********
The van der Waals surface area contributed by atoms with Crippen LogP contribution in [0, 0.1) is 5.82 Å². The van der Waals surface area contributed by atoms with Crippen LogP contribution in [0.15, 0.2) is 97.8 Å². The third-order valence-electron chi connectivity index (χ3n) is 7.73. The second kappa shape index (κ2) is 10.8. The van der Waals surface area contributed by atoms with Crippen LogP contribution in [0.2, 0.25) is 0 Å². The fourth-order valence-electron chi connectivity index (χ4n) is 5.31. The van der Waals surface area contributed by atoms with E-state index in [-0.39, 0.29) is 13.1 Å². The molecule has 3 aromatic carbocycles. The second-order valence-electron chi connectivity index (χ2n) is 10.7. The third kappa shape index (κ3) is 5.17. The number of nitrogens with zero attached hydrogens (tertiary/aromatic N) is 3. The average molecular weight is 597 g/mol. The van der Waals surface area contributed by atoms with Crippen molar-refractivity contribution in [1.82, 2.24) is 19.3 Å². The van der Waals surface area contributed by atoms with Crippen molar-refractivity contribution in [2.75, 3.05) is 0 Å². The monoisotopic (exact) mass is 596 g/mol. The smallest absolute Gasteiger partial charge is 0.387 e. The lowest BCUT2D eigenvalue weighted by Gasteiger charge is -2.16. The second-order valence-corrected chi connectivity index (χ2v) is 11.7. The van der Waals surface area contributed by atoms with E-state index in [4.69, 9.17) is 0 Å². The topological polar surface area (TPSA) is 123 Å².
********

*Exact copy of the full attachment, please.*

The van der Waals surface area contributed by atoms with Crippen LogP contribution in [0, 0.1) is 5.82 Å². The van der Waals surface area contributed by atoms with Crippen LogP contribution in [0.15, 0.2) is 97.8 Å². The third-order valence-electron chi connectivity index (χ3n) is 7.73. The second kappa shape index (κ2) is 10.8. The van der Waals surface area contributed by atoms with Crippen LogP contribution in [0.2, 0.25) is 0 Å². The fourth-order valence-electron chi connectivity index (χ4n) is 5.31. The van der Waals surface area contributed by atoms with E-state index in [-0.39, 0.29) is 13.1 Å². The molecule has 3 aromatic carbocycles. The second-order valence-electron chi connectivity index (χ2n) is 10.7. The third kappa shape index (κ3) is 5.17. The number of nitrogens with zero attached hydrogens (tertiary/aromatic N) is 3. The average molecular weight is 597 g/mol. The van der Waals surface area contributed by atoms with Crippen molar-refractivity contribution in [1.82, 2.24) is 19.3 Å². The van der Waals surface area contributed by atoms with Crippen molar-refractivity contribution in [2.75, 3.05) is 0 Å². The monoisotopic (exact) mass is 596 g/mol. The smallest absolute Gasteiger partial charge is 0.387 e. The lowest BCUT2D eigenvalue weighted by Gasteiger charge is -2.16. The second-order valence-corrected chi connectivity index (χ2v) is 11.7. The van der Waals surface area contributed by atoms with E-state index in [4.69, 9.17) is 0 Å². The topological polar surface area (TPSA) is 123 Å².